Most states require a dealership to collect all sales tax at the time of purchase. Dealerships generally include all taxes, title fees, and any other fees in the total sale price of a vehicle. Since the total sale price of a vehicle is the amount a lender will consider when deciding whether to approve or deny an auto loan, the answer comes down to your credit score and down payment – are they high enough? If so, you may be able to obtain a car loan that covers covers tax, title, and other fees.
Credit and Loan-to-Value Ratio
A lender will consider whether the loan amount is too high in relation to the value of the vehicle. This is known as the loan-to-value ratio, or LTV, and the maximum threshold will be dependent on your credit score. If the LTV is excessive, you may be asked to offer more of a down payment to cover the gap. On the other hand, if you have an excellent credit score, lenders may waive a higher down payment and assume the additional risk of the loan exceeding the value. Many lenders will finance up to 120 percent of the vehicle’s price for people with good credit. Obviously, that 20 percent is plenty to cover taxes.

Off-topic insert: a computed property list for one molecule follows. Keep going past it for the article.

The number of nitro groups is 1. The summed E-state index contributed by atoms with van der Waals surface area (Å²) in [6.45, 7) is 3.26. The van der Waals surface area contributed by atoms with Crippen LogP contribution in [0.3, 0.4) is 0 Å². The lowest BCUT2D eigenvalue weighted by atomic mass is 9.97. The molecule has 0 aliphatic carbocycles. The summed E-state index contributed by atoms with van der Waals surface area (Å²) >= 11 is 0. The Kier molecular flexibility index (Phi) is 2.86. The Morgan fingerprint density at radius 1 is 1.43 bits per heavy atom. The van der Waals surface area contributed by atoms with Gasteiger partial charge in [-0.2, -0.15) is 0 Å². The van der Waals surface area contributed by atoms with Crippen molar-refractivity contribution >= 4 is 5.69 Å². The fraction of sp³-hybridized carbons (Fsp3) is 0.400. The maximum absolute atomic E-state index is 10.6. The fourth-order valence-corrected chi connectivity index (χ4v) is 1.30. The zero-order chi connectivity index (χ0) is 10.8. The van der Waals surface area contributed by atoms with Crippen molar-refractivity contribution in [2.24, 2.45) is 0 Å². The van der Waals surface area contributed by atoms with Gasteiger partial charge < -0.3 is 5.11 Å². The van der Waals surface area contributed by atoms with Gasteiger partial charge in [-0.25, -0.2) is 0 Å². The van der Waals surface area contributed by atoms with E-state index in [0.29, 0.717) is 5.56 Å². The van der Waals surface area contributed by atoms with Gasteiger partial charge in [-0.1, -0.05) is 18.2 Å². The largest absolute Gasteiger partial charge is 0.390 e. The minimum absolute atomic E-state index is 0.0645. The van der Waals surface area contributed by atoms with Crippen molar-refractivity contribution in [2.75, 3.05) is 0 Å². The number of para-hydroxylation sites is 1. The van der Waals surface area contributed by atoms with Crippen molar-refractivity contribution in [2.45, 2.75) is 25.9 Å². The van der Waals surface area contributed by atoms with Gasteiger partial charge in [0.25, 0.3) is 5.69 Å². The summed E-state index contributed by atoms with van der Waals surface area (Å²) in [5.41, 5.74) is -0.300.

The Role of Gap Insurance
Under either circumstance, a lender may require you to carry gap insurance to minimize the risks associated with a loan balance that is more than the value of a vehicle. This insurance can be expensive, so it may be in your best interest to have a down payment that is equal to 15-20 percent of the total sale price of the vehicle you are wanting to finance. A higher down payment will improve your chances of getting a loan, keep you from having to carry gap insurance, and lower the amount of interest that you will pay over the life of that loan.